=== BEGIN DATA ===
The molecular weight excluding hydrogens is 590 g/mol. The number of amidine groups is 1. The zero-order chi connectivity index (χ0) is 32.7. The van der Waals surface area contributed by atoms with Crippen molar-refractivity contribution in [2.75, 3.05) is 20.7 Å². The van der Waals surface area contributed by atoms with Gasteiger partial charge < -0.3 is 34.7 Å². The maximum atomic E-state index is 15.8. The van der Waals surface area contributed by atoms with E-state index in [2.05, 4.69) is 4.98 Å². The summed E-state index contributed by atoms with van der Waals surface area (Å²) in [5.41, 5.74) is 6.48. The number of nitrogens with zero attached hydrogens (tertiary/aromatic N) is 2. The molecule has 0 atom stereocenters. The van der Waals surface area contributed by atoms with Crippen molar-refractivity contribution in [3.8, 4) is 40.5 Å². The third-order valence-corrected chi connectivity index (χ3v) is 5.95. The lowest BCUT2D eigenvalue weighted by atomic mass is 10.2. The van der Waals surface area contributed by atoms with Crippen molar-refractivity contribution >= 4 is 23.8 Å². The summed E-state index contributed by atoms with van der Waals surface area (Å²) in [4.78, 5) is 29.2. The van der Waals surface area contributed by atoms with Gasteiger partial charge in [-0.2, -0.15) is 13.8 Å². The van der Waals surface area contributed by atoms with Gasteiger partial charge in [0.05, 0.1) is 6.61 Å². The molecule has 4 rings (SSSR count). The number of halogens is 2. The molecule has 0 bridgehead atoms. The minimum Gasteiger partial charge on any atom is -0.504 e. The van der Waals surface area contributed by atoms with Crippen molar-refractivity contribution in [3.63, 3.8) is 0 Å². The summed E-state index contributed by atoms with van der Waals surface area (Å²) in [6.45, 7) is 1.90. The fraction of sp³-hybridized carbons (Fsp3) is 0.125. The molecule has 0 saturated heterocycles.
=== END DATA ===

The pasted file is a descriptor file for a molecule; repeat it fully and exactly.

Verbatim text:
The molecular weight excluding hydrogens is 590 g/mol. The number of amidine groups is 1. The zero-order chi connectivity index (χ0) is 32.7. The van der Waals surface area contributed by atoms with Crippen molar-refractivity contribution in [2.75, 3.05) is 20.7 Å². The van der Waals surface area contributed by atoms with Gasteiger partial charge < -0.3 is 34.7 Å². The maximum atomic E-state index is 15.8. The van der Waals surface area contributed by atoms with E-state index in [2.05, 4.69) is 4.98 Å². The summed E-state index contributed by atoms with van der Waals surface area (Å²) in [5.41, 5.74) is 6.48. The number of nitrogens with zero attached hydrogens (tertiary/aromatic N) is 2. The molecule has 0 atom stereocenters. The van der Waals surface area contributed by atoms with Crippen molar-refractivity contribution in [3.8, 4) is 40.5 Å². The third-order valence-corrected chi connectivity index (χ3v) is 5.95. The lowest BCUT2D eigenvalue weighted by atomic mass is 10.2. The van der Waals surface area contributed by atoms with Crippen molar-refractivity contribution >= 4 is 23.8 Å². The summed E-state index contributed by atoms with van der Waals surface area (Å²) in [4.78, 5) is 29.2. The van der Waals surface area contributed by atoms with Gasteiger partial charge in [-0.2, -0.15) is 13.8 Å². The van der Waals surface area contributed by atoms with Gasteiger partial charge in [0.05, 0.1) is 6.61 Å². The molecule has 4 rings (SSSR count). The number of halogens is 2. The molecule has 0 bridgehead atoms. The minimum Gasteiger partial charge on any atom is -0.504 e. The van der Waals surface area contributed by atoms with Crippen molar-refractivity contribution in [3.63, 3.8) is 0 Å². The summed E-state index contributed by atoms with van der Waals surface area (Å²) in [6.45, 7) is 1.90. The fraction of sp³-hybridized carbons (Fsp3) is 0.125. The molecule has 0 saturated heterocycles.